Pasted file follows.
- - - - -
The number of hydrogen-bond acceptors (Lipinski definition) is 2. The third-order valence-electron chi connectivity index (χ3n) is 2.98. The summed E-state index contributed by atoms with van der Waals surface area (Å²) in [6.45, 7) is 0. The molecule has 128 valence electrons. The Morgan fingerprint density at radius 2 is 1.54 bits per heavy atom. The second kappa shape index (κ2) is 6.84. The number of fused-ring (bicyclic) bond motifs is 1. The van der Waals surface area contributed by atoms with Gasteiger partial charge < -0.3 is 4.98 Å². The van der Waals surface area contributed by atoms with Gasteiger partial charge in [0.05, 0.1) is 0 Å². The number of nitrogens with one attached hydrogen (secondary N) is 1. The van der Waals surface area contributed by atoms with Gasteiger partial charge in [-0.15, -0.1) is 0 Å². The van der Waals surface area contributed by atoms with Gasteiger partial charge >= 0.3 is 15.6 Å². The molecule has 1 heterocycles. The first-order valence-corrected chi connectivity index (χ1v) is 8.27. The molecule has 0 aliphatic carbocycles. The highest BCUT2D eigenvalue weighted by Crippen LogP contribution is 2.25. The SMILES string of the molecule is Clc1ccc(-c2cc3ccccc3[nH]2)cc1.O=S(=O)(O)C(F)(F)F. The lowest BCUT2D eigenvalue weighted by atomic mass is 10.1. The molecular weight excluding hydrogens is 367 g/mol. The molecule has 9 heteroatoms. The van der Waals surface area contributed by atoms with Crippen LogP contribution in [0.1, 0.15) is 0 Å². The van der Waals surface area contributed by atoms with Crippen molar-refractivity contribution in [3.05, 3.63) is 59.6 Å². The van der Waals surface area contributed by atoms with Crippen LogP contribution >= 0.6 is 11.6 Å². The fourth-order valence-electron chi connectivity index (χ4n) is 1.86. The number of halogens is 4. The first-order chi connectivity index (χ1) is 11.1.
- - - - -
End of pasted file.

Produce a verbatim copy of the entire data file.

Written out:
The number of hydrogen-bond acceptors (Lipinski definition) is 2. The third-order valence-electron chi connectivity index (χ3n) is 2.98. The summed E-state index contributed by atoms with van der Waals surface area (Å²) in [6.45, 7) is 0. The molecule has 128 valence electrons. The Morgan fingerprint density at radius 2 is 1.54 bits per heavy atom. The second kappa shape index (κ2) is 6.84. The number of fused-ring (bicyclic) bond motifs is 1. The van der Waals surface area contributed by atoms with Gasteiger partial charge < -0.3 is 4.98 Å². The van der Waals surface area contributed by atoms with Gasteiger partial charge in [0.05, 0.1) is 0 Å². The number of nitrogens with one attached hydrogen (secondary N) is 1. The van der Waals surface area contributed by atoms with Gasteiger partial charge in [-0.15, -0.1) is 0 Å². The van der Waals surface area contributed by atoms with Gasteiger partial charge >= 0.3 is 15.6 Å². The molecule has 1 heterocycles. The first-order valence-corrected chi connectivity index (χ1v) is 8.27. The molecule has 0 aliphatic carbocycles. The highest BCUT2D eigenvalue weighted by Crippen LogP contribution is 2.25. The SMILES string of the molecule is Clc1ccc(-c2cc3ccccc3[nH]2)cc1.O=S(=O)(O)C(F)(F)F. The lowest BCUT2D eigenvalue weighted by atomic mass is 10.1. The molecular weight excluding hydrogens is 367 g/mol. The molecule has 9 heteroatoms. The van der Waals surface area contributed by atoms with Crippen LogP contribution in [0.1, 0.15) is 0 Å². The van der Waals surface area contributed by atoms with Crippen molar-refractivity contribution in [3.05, 3.63) is 59.6 Å². The van der Waals surface area contributed by atoms with Crippen LogP contribution >= 0.6 is 11.6 Å². The fourth-order valence-electron chi connectivity index (χ4n) is 1.86. The number of halogens is 4. The first-order chi connectivity index (χ1) is 11.1.